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We Have Reviewed All Major UK Banking Institutions. Here Is What We Found.

Updated April 27, 2024 by Katherine Markova
Canary Wharf banks including HSBC and Barclays

Photo by Expect Best on Pexels

As we celebrate Earth Day and reflect on our collective responsibility to protect the planet, it's crucial to examine the role of financial institutions in the transition to a sustainable future. At Bank.Green, we have taken a comprehensive look at the UK banking sector, assessing its commitment to green lending practices and exposure to fossil fuels. To coincide with the release of our updated rating methodology, we have rated 103 UK-headquartered banks, overseas banks with UK branches, building societies, and bank-like financial institutions. 

The Results 

Our analysis reveals a mixed picture of the UK banking landscape. We also found that certain issues and opportunities came up over and over again. Here are the highlights:

UK Banks Must Do Better When It Comes to Financing a Sustainable Future 

Our findings show that UK banks have significant room for improvement in terms of financing a sustainable future. While some banks have taken steps in the right direction, many still have a long way to go.

Banks that have scored the highest either:  

  • Have a business model which means that no lending to the fossil fuel sector is possible (e.g. Banks that exclusively serve the charity sector), or 
  • Do not have exposure to the fossil fuel sector because, for example, they have an explicit policy in place, or because they only lend to small businesses, or 
  • Have a negligible amount of lending to the fossil fuel sector and score highly on other metrics such as measurement of emissions, partnering with “Good”-rated banks for their own banking needs, and offering green products such as home energy efficiency loans. 

Most Banks Could Make Huge Leaps by Addressing These Factors 

  • While many banks are scaling down their exposure to fossil fuels, not enough are ramping up their lending to renewable energy projects.  
  • When we look for evidence of "green products," most banks aren't offering any, and if they do exist (e.g. Loans to purchase electric vehicles), they are not offered at preferential interest rates and borrowing terms. 
  • 16 banks provided no disclosure of whether they lend to fossil fuel companies (and consequently received poor ratings).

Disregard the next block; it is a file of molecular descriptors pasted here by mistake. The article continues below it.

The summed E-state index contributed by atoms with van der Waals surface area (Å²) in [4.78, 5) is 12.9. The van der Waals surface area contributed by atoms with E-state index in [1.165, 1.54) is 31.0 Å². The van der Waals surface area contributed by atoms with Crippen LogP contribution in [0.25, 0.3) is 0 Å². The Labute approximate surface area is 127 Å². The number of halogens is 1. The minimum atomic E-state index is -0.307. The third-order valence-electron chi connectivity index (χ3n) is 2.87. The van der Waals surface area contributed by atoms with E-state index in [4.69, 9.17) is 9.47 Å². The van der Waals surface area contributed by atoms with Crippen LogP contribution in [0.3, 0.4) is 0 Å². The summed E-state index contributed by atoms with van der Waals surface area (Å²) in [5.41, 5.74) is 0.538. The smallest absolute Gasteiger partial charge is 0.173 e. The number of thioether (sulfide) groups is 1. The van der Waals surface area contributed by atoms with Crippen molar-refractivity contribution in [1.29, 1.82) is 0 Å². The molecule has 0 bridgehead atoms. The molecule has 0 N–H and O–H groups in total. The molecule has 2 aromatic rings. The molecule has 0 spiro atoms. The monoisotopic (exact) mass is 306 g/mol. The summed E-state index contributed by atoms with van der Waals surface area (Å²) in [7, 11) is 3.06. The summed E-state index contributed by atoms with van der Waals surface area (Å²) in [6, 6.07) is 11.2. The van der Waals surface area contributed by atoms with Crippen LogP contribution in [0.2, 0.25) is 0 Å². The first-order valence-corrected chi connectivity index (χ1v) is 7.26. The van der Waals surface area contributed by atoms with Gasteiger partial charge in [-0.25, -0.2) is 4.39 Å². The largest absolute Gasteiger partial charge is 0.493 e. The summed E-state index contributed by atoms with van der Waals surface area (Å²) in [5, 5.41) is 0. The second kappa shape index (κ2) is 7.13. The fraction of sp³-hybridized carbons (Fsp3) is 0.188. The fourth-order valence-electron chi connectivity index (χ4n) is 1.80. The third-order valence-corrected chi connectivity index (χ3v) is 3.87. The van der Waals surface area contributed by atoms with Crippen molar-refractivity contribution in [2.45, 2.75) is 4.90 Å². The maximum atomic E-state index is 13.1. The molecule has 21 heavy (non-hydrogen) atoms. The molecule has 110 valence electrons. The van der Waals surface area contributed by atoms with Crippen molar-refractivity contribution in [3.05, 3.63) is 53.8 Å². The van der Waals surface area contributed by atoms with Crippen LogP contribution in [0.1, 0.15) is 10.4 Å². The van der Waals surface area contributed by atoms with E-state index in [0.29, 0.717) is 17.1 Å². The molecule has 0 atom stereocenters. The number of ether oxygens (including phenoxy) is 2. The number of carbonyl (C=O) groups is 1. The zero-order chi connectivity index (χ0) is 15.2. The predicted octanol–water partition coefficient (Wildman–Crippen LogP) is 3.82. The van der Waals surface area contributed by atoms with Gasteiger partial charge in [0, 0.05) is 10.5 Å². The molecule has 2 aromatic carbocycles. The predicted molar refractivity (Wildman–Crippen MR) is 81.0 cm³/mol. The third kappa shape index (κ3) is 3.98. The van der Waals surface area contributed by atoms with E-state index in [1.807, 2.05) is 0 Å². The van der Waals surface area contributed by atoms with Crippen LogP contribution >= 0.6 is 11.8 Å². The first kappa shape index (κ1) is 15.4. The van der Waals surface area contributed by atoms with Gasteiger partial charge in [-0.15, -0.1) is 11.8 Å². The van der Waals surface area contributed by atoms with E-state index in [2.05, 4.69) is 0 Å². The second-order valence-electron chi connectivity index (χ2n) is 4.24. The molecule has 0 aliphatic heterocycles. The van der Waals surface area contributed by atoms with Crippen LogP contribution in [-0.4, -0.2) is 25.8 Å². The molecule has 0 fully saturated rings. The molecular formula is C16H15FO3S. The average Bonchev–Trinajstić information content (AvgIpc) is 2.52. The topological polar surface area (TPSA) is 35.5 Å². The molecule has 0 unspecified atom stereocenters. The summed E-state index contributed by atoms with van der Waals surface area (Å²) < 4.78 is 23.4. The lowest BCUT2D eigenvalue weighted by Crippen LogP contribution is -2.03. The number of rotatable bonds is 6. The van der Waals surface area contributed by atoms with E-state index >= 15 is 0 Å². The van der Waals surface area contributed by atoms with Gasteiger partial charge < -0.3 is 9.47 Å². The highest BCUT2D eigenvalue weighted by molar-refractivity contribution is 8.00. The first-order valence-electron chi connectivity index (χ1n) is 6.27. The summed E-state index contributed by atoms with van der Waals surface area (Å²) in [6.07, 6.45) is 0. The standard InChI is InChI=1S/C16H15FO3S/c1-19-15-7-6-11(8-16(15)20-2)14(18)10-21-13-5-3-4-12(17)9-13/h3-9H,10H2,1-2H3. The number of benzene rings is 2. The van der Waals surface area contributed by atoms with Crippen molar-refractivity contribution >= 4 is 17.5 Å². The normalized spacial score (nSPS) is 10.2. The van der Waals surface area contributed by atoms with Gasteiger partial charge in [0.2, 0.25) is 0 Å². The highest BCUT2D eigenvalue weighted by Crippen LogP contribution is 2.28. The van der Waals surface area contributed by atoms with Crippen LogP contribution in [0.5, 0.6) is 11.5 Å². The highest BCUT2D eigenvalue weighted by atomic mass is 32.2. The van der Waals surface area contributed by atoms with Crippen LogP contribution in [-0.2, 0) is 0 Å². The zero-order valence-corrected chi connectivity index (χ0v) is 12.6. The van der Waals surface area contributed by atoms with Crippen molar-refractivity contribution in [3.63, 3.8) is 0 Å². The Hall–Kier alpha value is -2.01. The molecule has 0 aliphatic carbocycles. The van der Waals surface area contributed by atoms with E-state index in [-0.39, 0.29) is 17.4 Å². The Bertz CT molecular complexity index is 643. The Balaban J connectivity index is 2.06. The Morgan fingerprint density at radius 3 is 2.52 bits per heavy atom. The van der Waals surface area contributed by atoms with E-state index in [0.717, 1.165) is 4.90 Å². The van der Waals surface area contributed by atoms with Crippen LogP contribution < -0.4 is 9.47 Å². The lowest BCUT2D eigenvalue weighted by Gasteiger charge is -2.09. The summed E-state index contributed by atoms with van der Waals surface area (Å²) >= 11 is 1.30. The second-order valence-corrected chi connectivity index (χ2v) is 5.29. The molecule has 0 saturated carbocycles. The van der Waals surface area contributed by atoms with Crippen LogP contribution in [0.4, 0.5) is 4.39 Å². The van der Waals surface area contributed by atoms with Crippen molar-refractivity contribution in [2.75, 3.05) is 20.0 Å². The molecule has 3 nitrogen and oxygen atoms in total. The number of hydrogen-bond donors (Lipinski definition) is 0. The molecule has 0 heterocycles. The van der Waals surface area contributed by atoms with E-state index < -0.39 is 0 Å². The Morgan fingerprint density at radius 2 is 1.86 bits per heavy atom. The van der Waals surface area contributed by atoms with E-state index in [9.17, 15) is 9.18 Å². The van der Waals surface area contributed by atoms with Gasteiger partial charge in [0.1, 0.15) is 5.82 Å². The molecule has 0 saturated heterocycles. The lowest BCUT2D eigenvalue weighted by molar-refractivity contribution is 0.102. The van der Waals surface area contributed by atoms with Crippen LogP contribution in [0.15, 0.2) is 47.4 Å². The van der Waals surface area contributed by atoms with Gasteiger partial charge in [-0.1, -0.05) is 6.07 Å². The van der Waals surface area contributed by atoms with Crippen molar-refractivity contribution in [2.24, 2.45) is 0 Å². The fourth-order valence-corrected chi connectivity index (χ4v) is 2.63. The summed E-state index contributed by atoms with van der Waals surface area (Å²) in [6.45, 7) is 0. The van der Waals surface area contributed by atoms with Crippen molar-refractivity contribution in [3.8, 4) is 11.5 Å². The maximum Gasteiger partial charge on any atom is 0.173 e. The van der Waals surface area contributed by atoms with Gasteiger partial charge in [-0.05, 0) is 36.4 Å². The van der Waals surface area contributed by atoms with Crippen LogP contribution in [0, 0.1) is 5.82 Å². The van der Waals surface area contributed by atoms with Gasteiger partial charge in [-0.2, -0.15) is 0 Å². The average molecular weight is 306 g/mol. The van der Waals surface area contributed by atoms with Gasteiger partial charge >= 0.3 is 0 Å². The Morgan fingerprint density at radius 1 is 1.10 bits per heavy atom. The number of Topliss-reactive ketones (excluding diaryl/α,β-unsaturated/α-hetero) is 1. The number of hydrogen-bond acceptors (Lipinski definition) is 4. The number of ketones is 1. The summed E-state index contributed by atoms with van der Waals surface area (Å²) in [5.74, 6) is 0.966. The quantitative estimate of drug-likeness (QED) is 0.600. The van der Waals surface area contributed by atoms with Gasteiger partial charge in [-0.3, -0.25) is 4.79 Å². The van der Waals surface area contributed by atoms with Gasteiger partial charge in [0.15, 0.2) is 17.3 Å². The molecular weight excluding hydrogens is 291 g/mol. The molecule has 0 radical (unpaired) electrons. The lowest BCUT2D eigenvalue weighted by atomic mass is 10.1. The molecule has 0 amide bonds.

• Only a third of banks have a published exclusion policy on which sectors they would not lend to, and for 30% of those that do, it's not an immediate policy but rather states the intention to fully stop lending to fossil fuels by a certain future date. 
  • Generally, exclusion policies of small banks amount to 1 or 2 sentences and are difficult to give credence to. 

And Some Banks Continue Pouring Billions into Fossil Fuels 

  • Despite the International Energy Agency stating in their Net Zero Roadmap that there can be no room for any new oil or gas development if the world is to stand any chance of adhering to a 1.5-degree global target, the UK’s biggest high street banks have continued to support fossil fuel expanders, despite their sustainability claims.
  • Barclays, HSBC, Santander, Lloyds and NatWest do not have adequate policies in place to end financial support for companies expanding fossil fuels in the near term, and we hope to see them tighten their approaches.  
  • Although NatWest and Lloyds provide much less finance to fossil fuel companies compared to Barclays, HSBC and Santander, they have recently come under fire for lending to one of the companies behind Rosebank, an expansion project in the North Sea.  
  • In total, we found that 31% of banks (not building societies) either continue to lend to the fossil fuel industry or there is strong evidence to suspect they do.

UK Building Societies Can Be More Transparent 

Building societies in the UK have room for improvement when it comes to transparency around their lending practices and policies. Our analysis reveals the following: